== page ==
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Blockchain technology can’t write songs or play instruments – at least not yet. But, it might be able to ensure that those who do get the proper credit and compensation, a problem that has always bedeviled this $15bn industry.
Since the start of the 2017 alone, both The Three Degrees and The Carpenters have brought cases against their record companies for alleged unpaid royalties.
And the modern move towards streaming services, like Spotify and Jay Z’s Tidal, has brought a plethora of cases where artists said they have not been adequately compensated for the use of their music.
In 2015, for example, Spotify was sued for $150m by a group of artists who claimed that the service had reproduced and distributed their music without permission. Tidal, too, has been hit with law suits over the issue.
The Open Music Initiative (OMI) is a newly launched consortium that seeks to leverage blockchain technology to solve disputes like these, but it’s far from the only one.
There are a number of companies dedicated to building a blockchain solution for music, including dotblockchain Music (dotBC), Mycelia, MusicChain and UjoMusic, said attorney Jason Epstein, a partner in the Nashville office of Nelson Mullins, where he co-leads the technology and procurement industry group.
OMI is being led by the Berklee College of Music Institute for Creative Entrepreneurship (BerkleeICE) in Boston, in collaboration with the MIT Media Lab and IDEO, and with support from a number of major music labels, media companies, streaming services, publishers, collection societies and nearly 100 other founding entities.
Panos Panay, co-founder of OMI and founding managing director of BerkleeICE told CoinDesk:
“The objective behind the initiative is to use our academic neutrality and research abilities to advance the process of creating an open protocol.”
If that sounds dense or unfamiliar, you’re not alone.
Stuck in the Middle With You
To understand how the blockchain could benefit the music business, it’s important to first understand a bit about that industry, Panay notes.
For one, it’s a complex mesh of many players, most who stand between the artists and musicians who create the music and the consumers who listen to it.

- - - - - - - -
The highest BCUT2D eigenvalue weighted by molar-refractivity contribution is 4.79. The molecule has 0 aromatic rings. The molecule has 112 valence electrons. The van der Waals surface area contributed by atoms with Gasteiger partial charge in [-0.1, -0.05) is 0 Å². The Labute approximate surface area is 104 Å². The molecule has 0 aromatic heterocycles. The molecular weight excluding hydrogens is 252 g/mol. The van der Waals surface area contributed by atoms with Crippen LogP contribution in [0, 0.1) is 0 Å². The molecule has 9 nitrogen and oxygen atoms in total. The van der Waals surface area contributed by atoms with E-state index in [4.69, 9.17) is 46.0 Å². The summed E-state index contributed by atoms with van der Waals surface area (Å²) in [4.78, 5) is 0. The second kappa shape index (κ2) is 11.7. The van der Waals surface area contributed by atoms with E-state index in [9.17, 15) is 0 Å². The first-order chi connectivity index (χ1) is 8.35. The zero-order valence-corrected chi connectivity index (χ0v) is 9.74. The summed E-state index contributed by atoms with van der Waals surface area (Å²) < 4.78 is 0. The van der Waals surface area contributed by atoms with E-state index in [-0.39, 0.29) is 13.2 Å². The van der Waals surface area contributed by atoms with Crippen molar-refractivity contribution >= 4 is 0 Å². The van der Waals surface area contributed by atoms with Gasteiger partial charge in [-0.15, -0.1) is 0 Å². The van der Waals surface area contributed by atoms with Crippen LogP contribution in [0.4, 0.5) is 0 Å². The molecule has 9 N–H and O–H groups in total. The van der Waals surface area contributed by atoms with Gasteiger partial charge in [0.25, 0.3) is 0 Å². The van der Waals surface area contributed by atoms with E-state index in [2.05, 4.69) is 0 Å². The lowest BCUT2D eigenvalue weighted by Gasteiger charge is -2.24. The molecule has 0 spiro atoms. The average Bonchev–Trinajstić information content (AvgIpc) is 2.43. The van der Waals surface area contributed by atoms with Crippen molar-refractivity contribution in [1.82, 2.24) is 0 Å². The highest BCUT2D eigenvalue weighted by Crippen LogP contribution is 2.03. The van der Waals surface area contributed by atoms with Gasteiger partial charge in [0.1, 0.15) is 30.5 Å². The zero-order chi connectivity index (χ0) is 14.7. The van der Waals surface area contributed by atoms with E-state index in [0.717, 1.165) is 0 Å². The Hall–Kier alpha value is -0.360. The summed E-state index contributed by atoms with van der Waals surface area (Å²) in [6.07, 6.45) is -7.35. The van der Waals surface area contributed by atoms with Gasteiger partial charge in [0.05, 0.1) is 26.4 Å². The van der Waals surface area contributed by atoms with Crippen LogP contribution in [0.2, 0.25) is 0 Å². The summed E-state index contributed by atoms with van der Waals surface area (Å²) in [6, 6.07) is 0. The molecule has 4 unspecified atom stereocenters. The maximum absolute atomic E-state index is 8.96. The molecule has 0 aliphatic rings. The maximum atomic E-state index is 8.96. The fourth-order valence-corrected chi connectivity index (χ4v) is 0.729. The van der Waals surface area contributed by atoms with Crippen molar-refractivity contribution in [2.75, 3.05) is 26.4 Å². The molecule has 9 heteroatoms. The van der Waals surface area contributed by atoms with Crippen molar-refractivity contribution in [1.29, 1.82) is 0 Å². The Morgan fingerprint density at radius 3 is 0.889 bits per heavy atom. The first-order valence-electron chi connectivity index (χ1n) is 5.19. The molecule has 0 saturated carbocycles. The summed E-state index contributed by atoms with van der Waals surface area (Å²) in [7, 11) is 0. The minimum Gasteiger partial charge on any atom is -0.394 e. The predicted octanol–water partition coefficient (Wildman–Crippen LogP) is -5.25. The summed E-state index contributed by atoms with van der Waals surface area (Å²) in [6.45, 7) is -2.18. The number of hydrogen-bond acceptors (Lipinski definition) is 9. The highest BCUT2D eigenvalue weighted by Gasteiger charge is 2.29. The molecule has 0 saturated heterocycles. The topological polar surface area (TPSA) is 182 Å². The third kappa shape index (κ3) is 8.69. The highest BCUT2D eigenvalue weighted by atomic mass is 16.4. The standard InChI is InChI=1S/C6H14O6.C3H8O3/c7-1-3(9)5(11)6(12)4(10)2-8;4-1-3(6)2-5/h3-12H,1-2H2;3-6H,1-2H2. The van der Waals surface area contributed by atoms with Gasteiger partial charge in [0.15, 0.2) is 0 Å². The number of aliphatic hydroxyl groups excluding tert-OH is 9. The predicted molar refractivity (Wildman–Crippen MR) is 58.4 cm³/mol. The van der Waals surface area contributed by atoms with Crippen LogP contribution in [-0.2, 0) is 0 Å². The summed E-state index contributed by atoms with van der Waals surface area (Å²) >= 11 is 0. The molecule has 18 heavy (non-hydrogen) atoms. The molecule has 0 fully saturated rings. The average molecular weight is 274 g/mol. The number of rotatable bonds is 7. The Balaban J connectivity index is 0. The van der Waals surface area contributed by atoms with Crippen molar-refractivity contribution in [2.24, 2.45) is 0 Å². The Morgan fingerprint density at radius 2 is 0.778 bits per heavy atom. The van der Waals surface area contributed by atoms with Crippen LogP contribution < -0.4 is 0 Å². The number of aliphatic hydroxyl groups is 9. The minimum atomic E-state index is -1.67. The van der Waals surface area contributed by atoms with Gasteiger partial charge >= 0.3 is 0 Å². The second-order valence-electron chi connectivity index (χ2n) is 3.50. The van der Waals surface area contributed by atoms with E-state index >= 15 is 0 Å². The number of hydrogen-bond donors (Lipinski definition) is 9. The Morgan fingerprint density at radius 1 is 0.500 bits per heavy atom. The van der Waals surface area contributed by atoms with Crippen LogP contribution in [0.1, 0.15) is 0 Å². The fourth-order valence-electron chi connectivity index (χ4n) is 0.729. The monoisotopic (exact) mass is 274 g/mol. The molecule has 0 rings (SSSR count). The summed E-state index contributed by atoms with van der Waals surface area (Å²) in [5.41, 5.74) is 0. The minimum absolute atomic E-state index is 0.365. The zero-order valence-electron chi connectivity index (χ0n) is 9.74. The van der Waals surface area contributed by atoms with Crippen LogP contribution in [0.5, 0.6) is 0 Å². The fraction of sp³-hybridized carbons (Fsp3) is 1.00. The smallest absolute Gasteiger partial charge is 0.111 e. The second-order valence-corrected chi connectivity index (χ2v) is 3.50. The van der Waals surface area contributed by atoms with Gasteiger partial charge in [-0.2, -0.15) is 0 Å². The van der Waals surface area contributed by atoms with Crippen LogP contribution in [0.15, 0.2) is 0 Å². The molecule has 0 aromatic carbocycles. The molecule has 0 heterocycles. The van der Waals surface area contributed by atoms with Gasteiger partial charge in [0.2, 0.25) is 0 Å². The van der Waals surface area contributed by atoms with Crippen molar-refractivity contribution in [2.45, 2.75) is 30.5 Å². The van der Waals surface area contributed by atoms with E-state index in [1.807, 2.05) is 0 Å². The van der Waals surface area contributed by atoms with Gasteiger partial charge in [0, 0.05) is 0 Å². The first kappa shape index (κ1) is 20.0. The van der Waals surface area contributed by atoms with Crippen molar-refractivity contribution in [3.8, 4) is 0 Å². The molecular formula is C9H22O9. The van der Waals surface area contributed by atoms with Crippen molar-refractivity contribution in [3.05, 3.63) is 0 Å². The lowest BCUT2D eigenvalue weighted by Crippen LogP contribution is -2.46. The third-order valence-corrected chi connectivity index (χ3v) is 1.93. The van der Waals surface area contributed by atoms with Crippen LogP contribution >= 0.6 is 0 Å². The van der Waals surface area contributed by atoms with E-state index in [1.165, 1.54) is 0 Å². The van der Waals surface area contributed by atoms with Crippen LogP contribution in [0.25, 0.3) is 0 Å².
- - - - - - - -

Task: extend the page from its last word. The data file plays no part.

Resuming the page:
All of these players – record companies, publishers, streaming service providers – have their own separate databases to keep track of who owns the rights to the music and who is owed what money.
But none of these databases talk to each other. On top of that, ownership of the underlying assets – the composition of the songs as well as the sound recordings of the music – change hands all the time.
Another problem is the “dynamic and conflicting nature of the metadata itself”, Epstein said.
“One company’s data will have identifiers for works, contributors, recordings and artists as one thing and another company may have different identifiers altogether. Often, there are even conflicts with the data in the same company,” he continued.
For example, Chuck Berry, Charles Berry and other variations on the name could all be the same person, but might have different identifiers. This makes it very difficult to identify the works and who to pay, Epstein said.
“This lack of interoperability, coupled with the complexity of the way music is being both created and consumed, has created an issue where hundreds of millions of dollars are not really sent to their rightful owners,” Panay said in interview.
He sums up the problem, and the opportunity for blockchain, succinctly:
“Just about every lawsuit you hear about in the music industry is ultimately the result of this lack of uniform way of identifying ownership.”
Ball and Chain
Panay took his argument a step further, suggesting that this design also holds the industry back from its own ability to innovate. The cost of starting a new streaming service, he said, is prohibitively expensive, largely because of rights and licensing.
“Right now if your music gets played on the radio or in a restaurant or on a streaming service, it takes a minimum of 18 to 20 months to get paid, and when you get paid you have no idea if that is the right or wrong amount,” Panay said.